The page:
Teaching Comparative Government and Politics

Wednesday, May 08, 2013

Measuring violence

I've been reading sensationalized accounts in the Nigerian press about terrorism in northern Nigeria and about allegations of reactive terrorism by the Nigerian army. They seem to be third-hand accounts written in the newsrooms of Abuja and Lagos. This report by Adam Nossiter in The New York Times, seems to be based on reporting in Maiduguri, the center of Boko Haram activity.

Bodies Pour In as Nigeria Hunts for Islamists
Large numbers of bodies, sometimes more than 60 in a day, are being brought by the Nigerian military to the state hospital, according to government, health and security officials, hospital workers and human rights groups — the product of the military’s brutal war against radical Islamists rooted in this northern city.

The corpses were those of young men arrested in neighborhood sweeps by the military and taken to a barracks nearby. Accused, often on flimsy or no evidence, of being members or supporters of Boko Haram — the Islamist militant group waging a bloody insurgency against the Nigerian state — the detainees are beaten, starved, shot and even suffocated to death, say the officials, employees and witnesses…

From the outset of the battle between Boko Haram and the military, a dirty war on both sides that has cost nearly 4,000 lives since erupting in this city in 2009, security forces have been accused of extrajudicial killings and broad, often indiscriminate roundups of suspects and sympathizers in residential areas.

The military’s harsh tactics, which it flatly denies, have reduced militant attacks in this insurgent stronghold, but at huge cost and with likely repercussions, officials and rights advocates contend…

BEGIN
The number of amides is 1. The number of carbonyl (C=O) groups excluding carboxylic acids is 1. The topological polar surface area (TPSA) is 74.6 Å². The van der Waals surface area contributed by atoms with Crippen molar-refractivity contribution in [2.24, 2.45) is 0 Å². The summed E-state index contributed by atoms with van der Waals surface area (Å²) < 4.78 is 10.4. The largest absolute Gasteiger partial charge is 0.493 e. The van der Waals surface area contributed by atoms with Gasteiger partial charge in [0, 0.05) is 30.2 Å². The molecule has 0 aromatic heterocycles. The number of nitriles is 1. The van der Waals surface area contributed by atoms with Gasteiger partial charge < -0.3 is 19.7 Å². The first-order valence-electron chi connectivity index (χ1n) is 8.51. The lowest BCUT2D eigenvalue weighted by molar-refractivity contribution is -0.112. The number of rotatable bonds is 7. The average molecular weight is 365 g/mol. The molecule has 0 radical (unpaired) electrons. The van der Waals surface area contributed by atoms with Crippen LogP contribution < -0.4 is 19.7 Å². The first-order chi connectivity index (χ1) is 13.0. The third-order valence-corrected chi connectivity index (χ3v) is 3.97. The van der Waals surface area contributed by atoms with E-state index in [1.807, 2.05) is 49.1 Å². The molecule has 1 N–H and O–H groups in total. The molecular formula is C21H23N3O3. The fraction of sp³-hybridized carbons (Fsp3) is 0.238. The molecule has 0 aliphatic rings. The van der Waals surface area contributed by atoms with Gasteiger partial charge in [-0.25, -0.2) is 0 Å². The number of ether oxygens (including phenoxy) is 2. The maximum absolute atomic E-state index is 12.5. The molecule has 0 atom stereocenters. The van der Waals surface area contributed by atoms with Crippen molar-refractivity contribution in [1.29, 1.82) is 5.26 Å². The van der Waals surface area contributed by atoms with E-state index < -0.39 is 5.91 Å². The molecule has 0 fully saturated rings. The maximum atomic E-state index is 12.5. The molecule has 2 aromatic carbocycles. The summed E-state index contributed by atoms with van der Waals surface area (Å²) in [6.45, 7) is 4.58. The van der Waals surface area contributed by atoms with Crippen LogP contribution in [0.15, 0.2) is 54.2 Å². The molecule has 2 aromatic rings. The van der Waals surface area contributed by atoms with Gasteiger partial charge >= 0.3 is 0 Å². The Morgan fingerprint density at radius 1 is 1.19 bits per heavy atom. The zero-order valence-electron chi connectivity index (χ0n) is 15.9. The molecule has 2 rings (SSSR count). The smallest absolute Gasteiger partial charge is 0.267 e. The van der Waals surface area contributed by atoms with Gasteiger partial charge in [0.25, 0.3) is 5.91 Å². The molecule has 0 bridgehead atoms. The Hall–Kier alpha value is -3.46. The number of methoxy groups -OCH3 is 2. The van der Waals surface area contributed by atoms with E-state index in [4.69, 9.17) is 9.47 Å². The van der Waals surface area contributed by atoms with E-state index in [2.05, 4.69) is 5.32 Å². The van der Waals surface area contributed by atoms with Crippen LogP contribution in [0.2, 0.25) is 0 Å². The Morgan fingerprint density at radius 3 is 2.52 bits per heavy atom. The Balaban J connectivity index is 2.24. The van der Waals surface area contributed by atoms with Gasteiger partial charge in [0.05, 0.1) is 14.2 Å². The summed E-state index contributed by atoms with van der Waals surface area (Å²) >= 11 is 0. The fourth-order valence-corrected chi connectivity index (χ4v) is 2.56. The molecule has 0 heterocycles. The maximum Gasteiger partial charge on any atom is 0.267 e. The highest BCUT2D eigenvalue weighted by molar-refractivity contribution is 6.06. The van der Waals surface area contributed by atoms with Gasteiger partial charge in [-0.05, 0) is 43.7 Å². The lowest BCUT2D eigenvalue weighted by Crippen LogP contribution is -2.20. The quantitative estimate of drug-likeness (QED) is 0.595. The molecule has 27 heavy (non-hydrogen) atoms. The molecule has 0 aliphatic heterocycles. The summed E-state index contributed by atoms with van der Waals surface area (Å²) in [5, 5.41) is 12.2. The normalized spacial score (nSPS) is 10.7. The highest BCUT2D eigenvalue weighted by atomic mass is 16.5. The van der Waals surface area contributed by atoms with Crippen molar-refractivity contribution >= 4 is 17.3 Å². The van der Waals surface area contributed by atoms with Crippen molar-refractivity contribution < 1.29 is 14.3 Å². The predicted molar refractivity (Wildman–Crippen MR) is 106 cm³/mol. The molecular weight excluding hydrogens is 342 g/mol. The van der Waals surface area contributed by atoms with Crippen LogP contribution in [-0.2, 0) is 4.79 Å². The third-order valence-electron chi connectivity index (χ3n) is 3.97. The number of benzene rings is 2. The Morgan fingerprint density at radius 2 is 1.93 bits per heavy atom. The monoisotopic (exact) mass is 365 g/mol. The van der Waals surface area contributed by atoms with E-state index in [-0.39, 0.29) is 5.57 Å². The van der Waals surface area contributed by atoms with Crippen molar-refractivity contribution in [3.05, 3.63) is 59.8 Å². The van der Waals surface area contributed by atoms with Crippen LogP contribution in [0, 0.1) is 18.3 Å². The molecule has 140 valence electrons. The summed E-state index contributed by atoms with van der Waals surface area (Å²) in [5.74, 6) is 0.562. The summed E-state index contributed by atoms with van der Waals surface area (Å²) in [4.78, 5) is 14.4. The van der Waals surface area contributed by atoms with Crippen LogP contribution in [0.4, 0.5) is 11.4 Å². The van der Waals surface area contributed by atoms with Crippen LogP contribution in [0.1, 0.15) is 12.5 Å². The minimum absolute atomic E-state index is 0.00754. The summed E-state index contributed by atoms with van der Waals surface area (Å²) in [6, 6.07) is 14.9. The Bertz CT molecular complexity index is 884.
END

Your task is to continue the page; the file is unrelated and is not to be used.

“Mostly they bring the corpses from Giwa Barracks, the J.T.F.,” said one hospital worker. Most of the young men died “from beating, bullets, maltreatment,” he added. “You can hardly see a corpse here from sickness. Sometimes it is up to 120 corpses they bring.”

His colleague at the hospital, who, like others, spoke on the condition of anonymity for fear of retribution, said: “Every day. An average of 14 to 15 bodies a day. They accumulate. Some are swollen. Almost all are emaciated. Some they bring in with their handcuffs still on.”…

Sagir Musa, a spokesman for the military’s joint task force, acknowledged detentions at the barracks, saying that “many confirmed commanders of Boko Haram have been arrested, and many of their camps have been destroyed,” actions that he said aided the “restoration of law and order.”

But he rejected accusations of widespread killing or torture…

Boko Haram has shown few signs of giving up — militants suspected of belonging to the group attacked a northern town on Tuesday, killing scores, Reuters reported. The military has not shown signs of relenting either, officials said. There has been “a very high increase in the number of corpses,” said one of the state’s top health officials. “It was not this bad” several years ago, the official said. “In the last year, it has become so bad. It has escalated.”…

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